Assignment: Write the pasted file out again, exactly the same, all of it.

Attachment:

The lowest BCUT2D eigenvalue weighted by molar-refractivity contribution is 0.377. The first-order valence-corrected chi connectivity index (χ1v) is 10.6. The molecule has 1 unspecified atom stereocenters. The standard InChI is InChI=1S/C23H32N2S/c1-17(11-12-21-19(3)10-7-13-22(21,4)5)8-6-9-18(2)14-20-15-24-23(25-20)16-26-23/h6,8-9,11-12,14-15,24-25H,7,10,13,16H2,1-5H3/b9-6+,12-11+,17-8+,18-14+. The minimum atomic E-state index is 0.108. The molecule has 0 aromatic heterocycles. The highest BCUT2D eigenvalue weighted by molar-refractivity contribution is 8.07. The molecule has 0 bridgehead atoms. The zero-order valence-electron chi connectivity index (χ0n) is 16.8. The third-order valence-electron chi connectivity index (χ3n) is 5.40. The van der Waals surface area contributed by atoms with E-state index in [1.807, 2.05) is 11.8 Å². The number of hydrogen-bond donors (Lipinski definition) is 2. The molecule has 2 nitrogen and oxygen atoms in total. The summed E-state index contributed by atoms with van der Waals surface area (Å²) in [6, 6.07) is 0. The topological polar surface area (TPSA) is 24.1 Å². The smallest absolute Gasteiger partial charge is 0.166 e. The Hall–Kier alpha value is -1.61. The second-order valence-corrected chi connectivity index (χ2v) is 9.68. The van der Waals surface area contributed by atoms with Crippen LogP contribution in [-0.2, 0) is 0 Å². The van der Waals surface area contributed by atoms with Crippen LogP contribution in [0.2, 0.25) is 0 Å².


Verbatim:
The lowest BCUT2D eigenvalue weighted by molar-refractivity contribution is 0.377. The first-order valence-corrected chi connectivity index (χ1v) is 10.6. The molecule has 1 unspecified atom stereocenters. The standard InChI is InChI=1S/C23H32N2S/c1-17(11-12-21-19(3)10-7-13-22(21,4)5)8-6-9-18(2)14-20-15-24-23(25-20)16-26-23/h6,8-9,11-12,14-15,24-25H,7,10,13,16H2,1-5H3/b9-6+,12-11+,17-8+,18-14+. The minimum atomic E-state index is 0.108. The molecule has 0 aromatic heterocycles. The highest BCUT2D eigenvalue weighted by molar-refractivity contribution is 8.07. The molecule has 0 bridgehead atoms. The zero-order valence-electron chi connectivity index (χ0n) is 16.8. The third-order valence-electron chi connectivity index (χ3n) is 5.40. The van der Waals surface area contributed by atoms with E-state index in [1.807, 2.05) is 11.8 Å². The number of hydrogen-bond donors (Lipinski definition) is 2. The molecule has 2 nitrogen and oxygen atoms in total. The summed E-state index contributed by atoms with van der Waals surface area (Å²) in [6, 6.07) is 0. The topological polar surface area (TPSA) is 24.1 Å². The smallest absolute Gasteiger partial charge is 0.166 e. The Hall–Kier alpha value is -1.61. The second-order valence-corrected chi connectivity index (χ2v) is 9.68. The van der Waals surface area contributed by atoms with Crippen LogP contribution in [-0.2, 0) is 0 Å². The van der Waals surface area contributed by atoms with Crippen LogP contribution in [0.2, 0.25) is 0 Å².